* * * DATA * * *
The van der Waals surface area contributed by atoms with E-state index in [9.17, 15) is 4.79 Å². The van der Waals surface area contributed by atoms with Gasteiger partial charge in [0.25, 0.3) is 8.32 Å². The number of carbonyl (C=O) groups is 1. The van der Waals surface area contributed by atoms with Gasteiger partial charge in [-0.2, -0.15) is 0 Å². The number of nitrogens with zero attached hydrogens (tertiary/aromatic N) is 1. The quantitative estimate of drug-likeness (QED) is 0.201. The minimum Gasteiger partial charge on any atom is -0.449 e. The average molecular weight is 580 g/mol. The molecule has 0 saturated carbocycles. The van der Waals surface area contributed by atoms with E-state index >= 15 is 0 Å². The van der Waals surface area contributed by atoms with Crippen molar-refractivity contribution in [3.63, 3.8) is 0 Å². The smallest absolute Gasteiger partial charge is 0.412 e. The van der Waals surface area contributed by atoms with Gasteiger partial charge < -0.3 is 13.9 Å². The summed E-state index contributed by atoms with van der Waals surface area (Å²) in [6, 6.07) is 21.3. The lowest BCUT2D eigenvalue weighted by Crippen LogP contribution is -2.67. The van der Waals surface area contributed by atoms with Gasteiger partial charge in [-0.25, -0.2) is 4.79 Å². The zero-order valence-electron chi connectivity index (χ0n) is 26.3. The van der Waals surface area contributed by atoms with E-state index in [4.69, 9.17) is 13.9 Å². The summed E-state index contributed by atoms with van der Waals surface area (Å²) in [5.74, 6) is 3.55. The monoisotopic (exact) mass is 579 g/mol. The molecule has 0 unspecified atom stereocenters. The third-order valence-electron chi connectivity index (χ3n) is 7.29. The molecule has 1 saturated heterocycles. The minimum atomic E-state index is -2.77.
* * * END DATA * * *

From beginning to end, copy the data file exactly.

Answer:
The van der Waals surface area contributed by atoms with E-state index in [9.17, 15) is 4.79 Å². The van der Waals surface area contributed by atoms with Gasteiger partial charge in [0.25, 0.3) is 8.32 Å². The number of carbonyl (C=O) groups is 1. The van der Waals surface area contributed by atoms with Gasteiger partial charge in [-0.2, -0.15) is 0 Å². The number of nitrogens with zero attached hydrogens (tertiary/aromatic N) is 1. The quantitative estimate of drug-likeness (QED) is 0.201. The minimum Gasteiger partial charge on any atom is -0.449 e. The average molecular weight is 580 g/mol. The molecule has 0 saturated carbocycles. The van der Waals surface area contributed by atoms with E-state index >= 15 is 0 Å². The van der Waals surface area contributed by atoms with Crippen molar-refractivity contribution in [3.63, 3.8) is 0 Å². The smallest absolute Gasteiger partial charge is 0.412 e. The van der Waals surface area contributed by atoms with Gasteiger partial charge < -0.3 is 13.9 Å². The summed E-state index contributed by atoms with van der Waals surface area (Å²) in [6, 6.07) is 21.3. The lowest BCUT2D eigenvalue weighted by Crippen LogP contribution is -2.67. The van der Waals surface area contributed by atoms with Gasteiger partial charge in [-0.25, -0.2) is 4.79 Å². The zero-order valence-electron chi connectivity index (χ0n) is 26.3. The van der Waals surface area contributed by atoms with E-state index in [4.69, 9.17) is 13.9 Å². The summed E-state index contributed by atoms with van der Waals surface area (Å²) in [5.74, 6) is 3.55. The monoisotopic (exact) mass is 579 g/mol. The molecule has 0 unspecified atom stereocenters. The third-order valence-electron chi connectivity index (χ3n) is 7.29. The molecule has 1 saturated heterocycles. The minimum atomic E-state index is -2.77.